• October 27, 2009 :: RSS :: Print :: Email
    Ignored by society, Afghan dancing boys suffer centuries-old tradition
    CNN: A young boy dressed in women's clothing, his face caked in make-up, dances the night away for a crowd of men. The bells on his feet chime away, mimicking the entertainment and sexual appeal of female dancers. But there is no mistaking his pubescent body and face as he concentrates, focusing on every step in order to please his master and his master's guests.      Full news...

  • October 25, 2009 :: RSS :: Print :: Email
    US forces open fire at civilians after bomb attack
    PAN: US forces on Sunday opened fire at civilians in eastern Laghman province after coming under a bomb attack this noon, killing a civilian and wounding three others, an official and a tribal elder said.The incident came a day after foreign forces in Kandahar killed four civilians in a car after its driver failed to stop. The bomb attack happened on the US forces in Safi Qala area of Mehtarlam city, provincial capital at 1pm.      Full news...

  • October 24, 2009 :: RSS :: Print :: Email
    NATO troops kill four civilians in Kandahar
    PAN: NATO-led International Security Assistance Force (ISAF) troops have reportedly opened fire at a civilian vehicle in the southern Kandahar province, killing four people including two women, sources said Saturday. The incident happened in Chawni area of Kandahar City, provincial capital, at 3pm, said provincial information department. In a statement, the department condemned the incident that happened when the foreign forces were passing the area.      Full news...

  • October 24, 2009 :: RSS :: Print :: Email
    The Hindus have no Proper Place for Cremation
    PAN (Translated by RAWA): The Hindus in Kabul and Kandahar suffer from not having a proper area for cremation and are forced to move the bodies to other provinces and even across the border at some instances. According to their religious rituals, the bodies of children above two years of age are to be burnt whereas younger than that is to be buried.      Full news...

  • October 24, 2009 :: RSS :: Print :: Email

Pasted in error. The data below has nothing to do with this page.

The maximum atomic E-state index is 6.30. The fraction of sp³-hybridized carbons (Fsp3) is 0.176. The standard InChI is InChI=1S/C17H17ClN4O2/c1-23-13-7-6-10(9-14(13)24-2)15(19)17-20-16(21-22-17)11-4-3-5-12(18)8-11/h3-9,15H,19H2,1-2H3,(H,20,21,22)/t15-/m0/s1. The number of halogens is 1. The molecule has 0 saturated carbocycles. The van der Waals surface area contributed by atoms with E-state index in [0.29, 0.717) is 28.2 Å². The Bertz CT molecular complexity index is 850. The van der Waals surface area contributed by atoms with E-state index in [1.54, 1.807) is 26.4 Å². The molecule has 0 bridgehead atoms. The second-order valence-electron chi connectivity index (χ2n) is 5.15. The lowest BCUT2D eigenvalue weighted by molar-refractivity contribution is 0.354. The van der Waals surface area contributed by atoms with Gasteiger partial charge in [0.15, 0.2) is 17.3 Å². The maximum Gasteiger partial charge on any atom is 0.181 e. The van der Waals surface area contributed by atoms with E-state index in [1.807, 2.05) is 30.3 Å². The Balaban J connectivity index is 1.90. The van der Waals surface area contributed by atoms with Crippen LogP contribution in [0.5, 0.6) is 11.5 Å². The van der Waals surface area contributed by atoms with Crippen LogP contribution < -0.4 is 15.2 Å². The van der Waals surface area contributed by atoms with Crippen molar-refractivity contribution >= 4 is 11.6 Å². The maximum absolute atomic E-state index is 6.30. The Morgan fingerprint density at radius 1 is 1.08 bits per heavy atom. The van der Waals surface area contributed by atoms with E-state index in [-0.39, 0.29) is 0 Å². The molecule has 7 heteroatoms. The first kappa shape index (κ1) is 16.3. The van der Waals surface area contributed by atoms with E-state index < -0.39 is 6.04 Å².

According to NGOs, 90 Percent of Afghan Women Are Abused
    CNN via TRESSUGAR: This sobering CNN video takes us into one of only a dozen women's shelters in Kabul, Afghanistan. According to nongovernmental agencies, 90 percent of Afghan women are victims of domestic abuse. One woman is at the shelter trying to escape 15 years of abuse from her husband for not being able to conceive a child.      Full news...

  • October 23, 2009 :: RSS :: Print :: Email
    North Afghanistan ‘a bridgehead for drug-trafficking to Russia’
    RIA Novosti: Afghan regions controlled by the Northern Alliance serve as a bridgehead for drug-trafficking to Russia, a top Russian drug control official said on Friday. "In the fight against the Taliban, the U.S. has used the Northern Alliance forces, which we are supporting even now," Viktor Ivanov, director of the Federal Drugs Control Service, said at a meeting at the General Staff Academy.      Full news...

  • October 23, 2009 :: RSS :: Print :: Email
    Afghan government ‘legitimacy’ is critical to U.S. imperialism
    Bay Area Indymedia: On October 20, 2009 Afghan President Hamid Karzai agreed to a November 7th run-off presidential election after almost a third of the votes he received in an earlier August 20th vote were deemed to be fraudulent by election investigators with the UN-backed Electoral Complaints Commission. Karzai did not do this willingly, but under pressure from the U.S. and its allies he had very little choice.But did the U.S. apply this pressure because its leaders have suddenly come to feel that the people of a country should choose its own rulers in fair elections?      Full news...

  • October 22, 2009 :: RSS :: Print :: Email
    UN details ‘devastating’ impact of Afghan opium
    AFP: Afghan opium is unleashing a "devastating" impact across the world, according to a new UN report, funding the Taliban and other terror groups and killing thousands in consumer countries. Afghanistan produces 92 percent of the world's opium in a trade that is worth some 65 billion dollars (43 billion euros), feeds some 15 million addicts worldwide and kills around 100,000 people annually, the report said.      Full news...

  • October 21, 2009 :: RSS :: Print :: Email
    Remember the Women?
    The Nation: Gen. Stanley McChrystal says he needs more American troops to salvage something like winning in Afghanistan and restore the country to "normal life." Influential senators want to increase spending to train more soldiers for the Afghan National Army and Police. The Feminist Majority recently backed off a call for more troops, but it continues to warn against US withdrawal as an abandonment of Afghan women and girls. Nearly everyone assumes troops bring greater security; and whether your touchstone is military victory, national interest or the welfare of women and girls, "security" seems a good thing.      Full news...

  • October 20, 2009 :: RSS :: Print :: Email
    AFGHANISTAN: Virtually no safety net for war victims’ families
    IRIN: Ahmad Wali died in a bomb blast in Kandahar city on 25 August and Samim was killed in a suicide attack in Kabul on 15 September. Both men left grieving families with little capacity to cope on their own. “We could not afford to pay the rent so we left our old home and have moved into a small room outside the city,” said Samim’s eldest son, Arif. “My children cannot go to school any more because we cannot afford their education,” said Wali’s widow, Pashtana.      Full news...